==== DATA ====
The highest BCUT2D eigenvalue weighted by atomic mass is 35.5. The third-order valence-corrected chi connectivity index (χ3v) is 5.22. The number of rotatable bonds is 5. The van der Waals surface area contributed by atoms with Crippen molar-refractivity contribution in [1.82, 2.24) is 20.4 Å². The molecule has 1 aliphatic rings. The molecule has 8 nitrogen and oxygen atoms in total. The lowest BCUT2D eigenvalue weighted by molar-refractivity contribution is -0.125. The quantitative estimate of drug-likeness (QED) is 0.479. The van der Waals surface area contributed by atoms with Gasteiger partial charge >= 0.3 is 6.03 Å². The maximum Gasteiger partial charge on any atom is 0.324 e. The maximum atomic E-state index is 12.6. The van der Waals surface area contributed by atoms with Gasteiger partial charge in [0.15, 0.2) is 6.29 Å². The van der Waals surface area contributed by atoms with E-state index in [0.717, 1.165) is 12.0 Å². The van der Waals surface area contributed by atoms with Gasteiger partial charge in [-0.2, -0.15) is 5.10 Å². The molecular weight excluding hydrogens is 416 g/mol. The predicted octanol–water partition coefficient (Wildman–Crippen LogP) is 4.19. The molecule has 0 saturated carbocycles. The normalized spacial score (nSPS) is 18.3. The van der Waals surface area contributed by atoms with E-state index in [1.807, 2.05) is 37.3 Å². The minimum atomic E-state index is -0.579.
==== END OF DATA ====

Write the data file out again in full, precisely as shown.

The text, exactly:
The highest BCUT2D eigenvalue weighted by atomic mass is 35.5. The third-order valence-corrected chi connectivity index (χ3v) is 5.22. The number of rotatable bonds is 5. The van der Waals surface area contributed by atoms with Crippen molar-refractivity contribution in [1.82, 2.24) is 20.4 Å². The molecule has 1 aliphatic rings. The molecule has 8 nitrogen and oxygen atoms in total. The lowest BCUT2D eigenvalue weighted by molar-refractivity contribution is -0.125. The quantitative estimate of drug-likeness (QED) is 0.479. The van der Waals surface area contributed by atoms with Gasteiger partial charge >= 0.3 is 6.03 Å². The maximum Gasteiger partial charge on any atom is 0.324 e. The maximum atomic E-state index is 12.6. The van der Waals surface area contributed by atoms with Gasteiger partial charge in [0.15, 0.2) is 6.29 Å². The van der Waals surface area contributed by atoms with E-state index in [0.717, 1.165) is 12.0 Å². The van der Waals surface area contributed by atoms with Gasteiger partial charge in [-0.2, -0.15) is 5.10 Å². The molecular weight excluding hydrogens is 416 g/mol. The predicted octanol–water partition coefficient (Wildman–Crippen LogP) is 4.19. The molecule has 0 saturated carbocycles. The normalized spacial score (nSPS) is 18.3. The van der Waals surface area contributed by atoms with E-state index in [1.807, 2.05) is 37.3 Å². The minimum atomic E-state index is -0.579.